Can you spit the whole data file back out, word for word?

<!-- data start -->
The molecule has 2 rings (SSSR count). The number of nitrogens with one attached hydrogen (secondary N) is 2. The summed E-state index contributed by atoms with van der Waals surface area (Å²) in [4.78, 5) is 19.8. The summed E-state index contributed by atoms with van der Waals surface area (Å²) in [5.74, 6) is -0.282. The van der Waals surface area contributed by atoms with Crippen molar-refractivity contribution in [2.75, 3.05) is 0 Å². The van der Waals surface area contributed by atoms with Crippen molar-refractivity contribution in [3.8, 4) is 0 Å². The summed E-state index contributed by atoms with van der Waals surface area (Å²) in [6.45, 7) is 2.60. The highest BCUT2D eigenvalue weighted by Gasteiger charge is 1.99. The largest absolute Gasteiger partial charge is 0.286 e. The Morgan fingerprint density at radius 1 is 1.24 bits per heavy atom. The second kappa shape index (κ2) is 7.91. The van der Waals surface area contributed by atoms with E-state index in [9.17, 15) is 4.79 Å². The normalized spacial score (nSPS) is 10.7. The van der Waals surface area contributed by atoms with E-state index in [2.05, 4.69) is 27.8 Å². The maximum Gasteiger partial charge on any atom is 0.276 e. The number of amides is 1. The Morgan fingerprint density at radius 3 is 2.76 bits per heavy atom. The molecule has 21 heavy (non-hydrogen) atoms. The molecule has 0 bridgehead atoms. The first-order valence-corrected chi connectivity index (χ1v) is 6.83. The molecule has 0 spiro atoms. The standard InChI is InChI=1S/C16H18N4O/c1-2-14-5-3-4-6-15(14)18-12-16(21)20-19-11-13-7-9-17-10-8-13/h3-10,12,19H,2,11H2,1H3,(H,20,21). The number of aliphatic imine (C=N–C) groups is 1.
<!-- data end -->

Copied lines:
The molecule has 2 rings (SSSR count). The number of nitrogens with one attached hydrogen (secondary N) is 2. The summed E-state index contributed by atoms with van der Waals surface area (Å²) in [4.78, 5) is 19.8. The summed E-state index contributed by atoms with van der Waals surface area (Å²) in [5.74, 6) is -0.282. The van der Waals surface area contributed by atoms with Crippen molar-refractivity contribution in [2.75, 3.05) is 0 Å². The van der Waals surface area contributed by atoms with Crippen molar-refractivity contribution in [3.8, 4) is 0 Å². The summed E-state index contributed by atoms with van der Waals surface area (Å²) in [6.45, 7) is 2.60. The highest BCUT2D eigenvalue weighted by Gasteiger charge is 1.99. The largest absolute Gasteiger partial charge is 0.286 e. The Morgan fingerprint density at radius 1 is 1.24 bits per heavy atom. The second kappa shape index (κ2) is 7.91. The van der Waals surface area contributed by atoms with E-state index in [9.17, 15) is 4.79 Å². The normalized spacial score (nSPS) is 10.7. The van der Waals surface area contributed by atoms with E-state index in [2.05, 4.69) is 27.8 Å². The maximum Gasteiger partial charge on any atom is 0.276 e. The number of amides is 1. The Morgan fingerprint density at radius 3 is 2.76 bits per heavy atom. The molecule has 21 heavy (non-hydrogen) atoms. The molecule has 0 bridgehead atoms. The first-order valence-corrected chi connectivity index (χ1v) is 6.83. The molecule has 0 spiro atoms. The standard InChI is InChI=1S/C16H18N4O/c1-2-14-5-3-4-6-15(14)18-12-16(21)20-19-11-13-7-9-17-10-8-13/h3-10,12,19H,2,11H2,1H3,(H,20,21). The number of aliphatic imine (C=N–C) groups is 1.